With the victors (Britain and France) in a state of ruin, the United States emerged as the superior economic force. By 1929, US had 42% of the global industrial output, compared with Britain, France and Germany’s 28% (Hobsbawm 1994:97). The US replaced Britain as the world creditor, which is why the Wall Street stock market crash of 1929 shook the entire world in what would become the Great Depression. It showed that states were not independent and isolated bodies, but part of a global interconnected network. Soon after, the ‘Never Again’ sentiment of the First World War was forgotten and war broke again, in the deadliest conflagration in the history of mankind.
Recovering from WWII took an even greater effort, a complete redesign of the world, geographically, socially and economically. The latter was the task of the Bretton Woods conference, whose main goals were the establishment of a stable system of exchange rates and the financing of the post-war European economies. Led by UK and US, the biggest Western economic powers began reversing their Interwar protectionist ideologies. The IMF (International Monetary Fund) was created to enforce the newly tied to the dollar fixed exchange rates. The signing countries were to maintain the fluctuations of their currency to the dollar inside an established interval. The US would in return guarantee to exchange dollars for gold. At the same time, The World Bank was created to offer long-term loans to facilitate capital investment for production, post-war reconstruction and reconverting the economy for peacetime needs.
The direction set by the IMF and World Bank was ever-present: privatising, reducing or annulling economic regulations, supporting competition, government reduction and a stern financial following of the goals imposed by those adhering to the Washington-set neo-liberal agenda. While not solely American, the set of rules known as the ‘Washington Consensus’ was forcefully applied in post-communist Russia, leading to almost catastrophic results for the population, while allowing enormous gain for the wealthy, both domestic – oligarch – and foreign – Wall Street investors. Deterritorialization allowed a hugely international flow of capital into Russia, but it also allowed a drain of it resources.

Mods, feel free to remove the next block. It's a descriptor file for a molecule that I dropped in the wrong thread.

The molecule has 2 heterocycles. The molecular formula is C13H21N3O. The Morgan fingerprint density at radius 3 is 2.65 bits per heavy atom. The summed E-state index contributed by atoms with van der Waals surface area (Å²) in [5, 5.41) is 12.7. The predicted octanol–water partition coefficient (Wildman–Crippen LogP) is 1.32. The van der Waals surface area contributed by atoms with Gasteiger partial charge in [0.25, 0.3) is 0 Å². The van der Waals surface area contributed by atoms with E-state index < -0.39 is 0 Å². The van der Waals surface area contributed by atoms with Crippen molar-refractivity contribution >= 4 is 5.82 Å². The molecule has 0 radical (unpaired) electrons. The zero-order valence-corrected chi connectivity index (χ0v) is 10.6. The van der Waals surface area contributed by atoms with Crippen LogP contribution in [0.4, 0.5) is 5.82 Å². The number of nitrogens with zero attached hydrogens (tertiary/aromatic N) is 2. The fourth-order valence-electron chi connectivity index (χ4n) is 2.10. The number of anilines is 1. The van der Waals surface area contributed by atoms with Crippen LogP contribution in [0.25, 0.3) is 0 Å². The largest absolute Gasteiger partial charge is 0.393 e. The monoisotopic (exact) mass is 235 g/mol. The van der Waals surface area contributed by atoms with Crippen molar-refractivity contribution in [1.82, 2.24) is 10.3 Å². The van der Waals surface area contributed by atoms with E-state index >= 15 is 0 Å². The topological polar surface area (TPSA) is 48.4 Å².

The Russian ‘shock doctrine’ (Klein, 2007) was the forceful reforms meant to impose a very strong and sudden form of capitalism post-USSR Russia, whose process of democratization had started under President Gorbachev. TIME’s Person of the Year, he defied the Brezhnev doctrine and implemented policies of ‘glasnost’ (openness) and ‘perestroika’ (restructuring). Under his rule, Russia saw free local, parliamentary and presidential elections, freedom of press and an independent constitutional court. Economically, he favoured a Scandinavian model of social democracy with a regulated free market. However, the West – G7, US and IMF – had other plans: a sudden and short opening of the markets. After a failed coup in which Yeltsin emerged as the courageous leader of democracy, Gorbachev began to be seen to moderate. Soon after, Yeltsin was elected and with the backing of the Clinton White House and the financial support of the IMF, Russia was supposed to emerge as a stable capitalist democracy, in a painful process.